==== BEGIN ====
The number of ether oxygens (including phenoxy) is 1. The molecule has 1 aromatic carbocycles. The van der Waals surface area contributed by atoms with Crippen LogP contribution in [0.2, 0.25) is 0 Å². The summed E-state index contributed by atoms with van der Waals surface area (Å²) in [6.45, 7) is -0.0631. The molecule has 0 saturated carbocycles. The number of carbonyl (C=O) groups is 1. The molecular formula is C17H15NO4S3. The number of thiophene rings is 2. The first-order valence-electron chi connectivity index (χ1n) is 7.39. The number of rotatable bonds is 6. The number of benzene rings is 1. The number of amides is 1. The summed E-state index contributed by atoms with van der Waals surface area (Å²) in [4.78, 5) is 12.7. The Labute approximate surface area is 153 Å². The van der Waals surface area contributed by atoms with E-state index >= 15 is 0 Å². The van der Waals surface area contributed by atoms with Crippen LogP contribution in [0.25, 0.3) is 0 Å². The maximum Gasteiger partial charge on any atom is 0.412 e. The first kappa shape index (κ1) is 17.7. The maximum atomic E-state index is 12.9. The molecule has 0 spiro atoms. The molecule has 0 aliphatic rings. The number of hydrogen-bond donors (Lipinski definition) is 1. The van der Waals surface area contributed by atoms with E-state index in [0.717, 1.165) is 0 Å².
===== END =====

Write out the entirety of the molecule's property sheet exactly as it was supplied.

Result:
The number of ether oxygens (including phenoxy) is 1. The molecule has 1 aromatic carbocycles. The van der Waals surface area contributed by atoms with Crippen LogP contribution in [0.2, 0.25) is 0 Å². The summed E-state index contributed by atoms with van der Waals surface area (Å²) in [6.45, 7) is -0.0631. The molecule has 0 saturated carbocycles. The number of carbonyl (C=O) groups is 1. The molecular formula is C17H15NO4S3. The number of thiophene rings is 2. The first-order valence-electron chi connectivity index (χ1n) is 7.39. The number of rotatable bonds is 6. The number of benzene rings is 1. The number of amides is 1. The summed E-state index contributed by atoms with van der Waals surface area (Å²) in [4.78, 5) is 12.7. The Labute approximate surface area is 153 Å². The van der Waals surface area contributed by atoms with E-state index >= 15 is 0 Å². The van der Waals surface area contributed by atoms with Crippen LogP contribution in [0.25, 0.3) is 0 Å². The maximum Gasteiger partial charge on any atom is 0.412 e. The first kappa shape index (κ1) is 17.7. The maximum atomic E-state index is 12.9. The molecule has 0 spiro atoms. The molecule has 0 aliphatic rings. The number of hydrogen-bond donors (Lipinski definition) is 1. The van der Waals surface area contributed by atoms with E-state index in [0.717, 1.165) is 0 Å².